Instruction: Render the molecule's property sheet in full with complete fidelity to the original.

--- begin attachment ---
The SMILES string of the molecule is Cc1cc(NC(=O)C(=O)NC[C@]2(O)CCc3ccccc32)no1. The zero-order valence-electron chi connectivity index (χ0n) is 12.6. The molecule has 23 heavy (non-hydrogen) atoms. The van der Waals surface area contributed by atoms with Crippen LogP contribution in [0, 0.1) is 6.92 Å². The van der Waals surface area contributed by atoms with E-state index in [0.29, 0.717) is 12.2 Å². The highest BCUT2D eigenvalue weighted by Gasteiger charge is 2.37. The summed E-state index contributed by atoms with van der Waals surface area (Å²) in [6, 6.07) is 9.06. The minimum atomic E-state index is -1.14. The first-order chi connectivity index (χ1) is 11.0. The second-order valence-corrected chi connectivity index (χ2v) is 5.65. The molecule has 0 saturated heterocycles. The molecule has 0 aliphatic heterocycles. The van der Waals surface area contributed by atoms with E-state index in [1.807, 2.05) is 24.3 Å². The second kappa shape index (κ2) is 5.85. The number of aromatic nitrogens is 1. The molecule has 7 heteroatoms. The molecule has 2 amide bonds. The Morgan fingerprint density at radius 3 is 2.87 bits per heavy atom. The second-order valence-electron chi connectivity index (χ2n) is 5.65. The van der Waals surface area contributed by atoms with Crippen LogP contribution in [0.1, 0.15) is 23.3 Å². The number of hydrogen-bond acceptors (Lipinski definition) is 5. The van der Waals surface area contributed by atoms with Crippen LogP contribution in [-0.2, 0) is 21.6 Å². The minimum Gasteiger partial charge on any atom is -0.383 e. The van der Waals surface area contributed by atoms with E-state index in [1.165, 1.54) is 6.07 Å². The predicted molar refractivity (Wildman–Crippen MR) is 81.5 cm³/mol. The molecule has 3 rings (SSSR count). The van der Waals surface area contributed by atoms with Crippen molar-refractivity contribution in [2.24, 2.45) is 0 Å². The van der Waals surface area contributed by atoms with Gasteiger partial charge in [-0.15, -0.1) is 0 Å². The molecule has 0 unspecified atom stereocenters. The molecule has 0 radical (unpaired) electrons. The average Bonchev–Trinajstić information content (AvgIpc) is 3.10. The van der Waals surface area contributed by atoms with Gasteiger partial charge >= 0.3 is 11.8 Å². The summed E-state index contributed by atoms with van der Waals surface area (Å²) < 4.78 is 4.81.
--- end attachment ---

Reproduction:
The SMILES string of the molecule is Cc1cc(NC(=O)C(=O)NC[C@]2(O)CCc3ccccc32)no1. The zero-order valence-electron chi connectivity index (χ0n) is 12.6. The molecule has 23 heavy (non-hydrogen) atoms. The van der Waals surface area contributed by atoms with Crippen LogP contribution in [0, 0.1) is 6.92 Å². The van der Waals surface area contributed by atoms with E-state index in [0.29, 0.717) is 12.2 Å². The highest BCUT2D eigenvalue weighted by Gasteiger charge is 2.37. The summed E-state index contributed by atoms with van der Waals surface area (Å²) in [6, 6.07) is 9.06. The minimum atomic E-state index is -1.14. The first-order chi connectivity index (χ1) is 11.0. The second-order valence-corrected chi connectivity index (χ2v) is 5.65. The molecule has 0 saturated heterocycles. The molecule has 0 aliphatic heterocycles. The van der Waals surface area contributed by atoms with E-state index in [1.807, 2.05) is 24.3 Å². The second kappa shape index (κ2) is 5.85. The number of aromatic nitrogens is 1. The molecule has 7 heteroatoms. The molecule has 2 amide bonds. The Morgan fingerprint density at radius 3 is 2.87 bits per heavy atom. The second-order valence-electron chi connectivity index (χ2n) is 5.65. The van der Waals surface area contributed by atoms with Crippen LogP contribution in [0.1, 0.15) is 23.3 Å². The number of hydrogen-bond acceptors (Lipinski definition) is 5. The van der Waals surface area contributed by atoms with Crippen LogP contribution in [-0.2, 0) is 21.6 Å². The minimum Gasteiger partial charge on any atom is -0.383 e. The van der Waals surface area contributed by atoms with E-state index in [1.165, 1.54) is 6.07 Å². The predicted molar refractivity (Wildman–Crippen MR) is 81.5 cm³/mol. The molecule has 3 rings (SSSR count). The van der Waals surface area contributed by atoms with Crippen molar-refractivity contribution in [2.24, 2.45) is 0 Å². The van der Waals surface area contributed by atoms with Gasteiger partial charge in [-0.15, -0.1) is 0 Å². The molecule has 0 unspecified atom stereocenters. The molecule has 0 radical (unpaired) electrons. The average Bonchev–Trinajstić information content (AvgIpc) is 3.10. The van der Waals surface area contributed by atoms with Gasteiger partial charge >= 0.3 is 11.8 Å². The summed E-state index contributed by atoms with van der Waals surface area (Å²) < 4.78 is 4.81.